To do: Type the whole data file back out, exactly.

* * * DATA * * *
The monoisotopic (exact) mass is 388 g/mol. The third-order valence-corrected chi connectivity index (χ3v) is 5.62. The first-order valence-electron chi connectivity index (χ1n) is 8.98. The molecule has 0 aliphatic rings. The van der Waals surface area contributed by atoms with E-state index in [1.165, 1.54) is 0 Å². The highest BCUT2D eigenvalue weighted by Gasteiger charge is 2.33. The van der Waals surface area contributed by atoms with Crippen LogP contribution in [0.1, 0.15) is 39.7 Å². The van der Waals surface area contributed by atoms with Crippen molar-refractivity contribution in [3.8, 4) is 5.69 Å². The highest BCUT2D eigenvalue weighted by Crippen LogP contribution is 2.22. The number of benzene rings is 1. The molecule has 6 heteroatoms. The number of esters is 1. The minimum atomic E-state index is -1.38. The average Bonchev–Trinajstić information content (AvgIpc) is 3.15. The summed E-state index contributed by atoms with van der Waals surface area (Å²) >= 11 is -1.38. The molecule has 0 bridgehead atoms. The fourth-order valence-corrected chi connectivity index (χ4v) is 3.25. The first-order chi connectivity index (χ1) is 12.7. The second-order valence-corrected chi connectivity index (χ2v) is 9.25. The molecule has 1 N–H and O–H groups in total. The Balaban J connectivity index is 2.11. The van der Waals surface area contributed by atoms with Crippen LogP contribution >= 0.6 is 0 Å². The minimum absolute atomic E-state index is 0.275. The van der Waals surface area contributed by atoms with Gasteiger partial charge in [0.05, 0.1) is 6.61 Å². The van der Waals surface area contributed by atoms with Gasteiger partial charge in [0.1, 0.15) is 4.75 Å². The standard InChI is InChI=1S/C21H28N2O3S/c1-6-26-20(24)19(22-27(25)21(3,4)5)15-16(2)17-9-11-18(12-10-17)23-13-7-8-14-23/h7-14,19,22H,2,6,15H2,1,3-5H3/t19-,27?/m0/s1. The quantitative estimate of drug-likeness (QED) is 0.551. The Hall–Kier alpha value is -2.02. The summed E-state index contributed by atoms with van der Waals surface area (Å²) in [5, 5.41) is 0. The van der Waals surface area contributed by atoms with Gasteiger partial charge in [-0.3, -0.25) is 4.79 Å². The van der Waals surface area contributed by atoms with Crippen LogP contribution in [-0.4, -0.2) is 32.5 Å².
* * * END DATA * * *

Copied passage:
The monoisotopic (exact) mass is 388 g/mol. The third-order valence-corrected chi connectivity index (χ3v) is 5.62. The first-order valence-electron chi connectivity index (χ1n) is 8.98. The molecule has 0 aliphatic rings. The van der Waals surface area contributed by atoms with E-state index in [1.165, 1.54) is 0 Å². The highest BCUT2D eigenvalue weighted by Gasteiger charge is 2.33. The van der Waals surface area contributed by atoms with Crippen LogP contribution in [0.1, 0.15) is 39.7 Å². The van der Waals surface area contributed by atoms with Crippen molar-refractivity contribution in [3.8, 4) is 5.69 Å². The highest BCUT2D eigenvalue weighted by Crippen LogP contribution is 2.22. The number of benzene rings is 1. The molecule has 6 heteroatoms. The number of esters is 1. The minimum atomic E-state index is -1.38. The average Bonchev–Trinajstić information content (AvgIpc) is 3.15. The summed E-state index contributed by atoms with van der Waals surface area (Å²) >= 11 is -1.38. The molecule has 0 bridgehead atoms. The fourth-order valence-corrected chi connectivity index (χ4v) is 3.25. The first-order chi connectivity index (χ1) is 12.7. The second-order valence-corrected chi connectivity index (χ2v) is 9.25. The molecule has 1 N–H and O–H groups in total. The Balaban J connectivity index is 2.11. The van der Waals surface area contributed by atoms with Crippen LogP contribution >= 0.6 is 0 Å². The minimum absolute atomic E-state index is 0.275. The van der Waals surface area contributed by atoms with Gasteiger partial charge in [0.05, 0.1) is 6.61 Å². The van der Waals surface area contributed by atoms with Gasteiger partial charge in [0.1, 0.15) is 4.75 Å². The standard InChI is InChI=1S/C21H28N2O3S/c1-6-26-20(24)19(22-27(25)21(3,4)5)15-16(2)17-9-11-18(12-10-17)23-13-7-8-14-23/h7-14,19,22H,2,6,15H2,1,3-5H3/t19-,27?/m0/s1. The quantitative estimate of drug-likeness (QED) is 0.551. The Hall–Kier alpha value is -2.02. The summed E-state index contributed by atoms with van der Waals surface area (Å²) in [5, 5.41) is 0. The van der Waals surface area contributed by atoms with Gasteiger partial charge in [-0.3, -0.25) is 4.79 Å². The van der Waals surface area contributed by atoms with Crippen LogP contribution in [-0.4, -0.2) is 32.5 Å².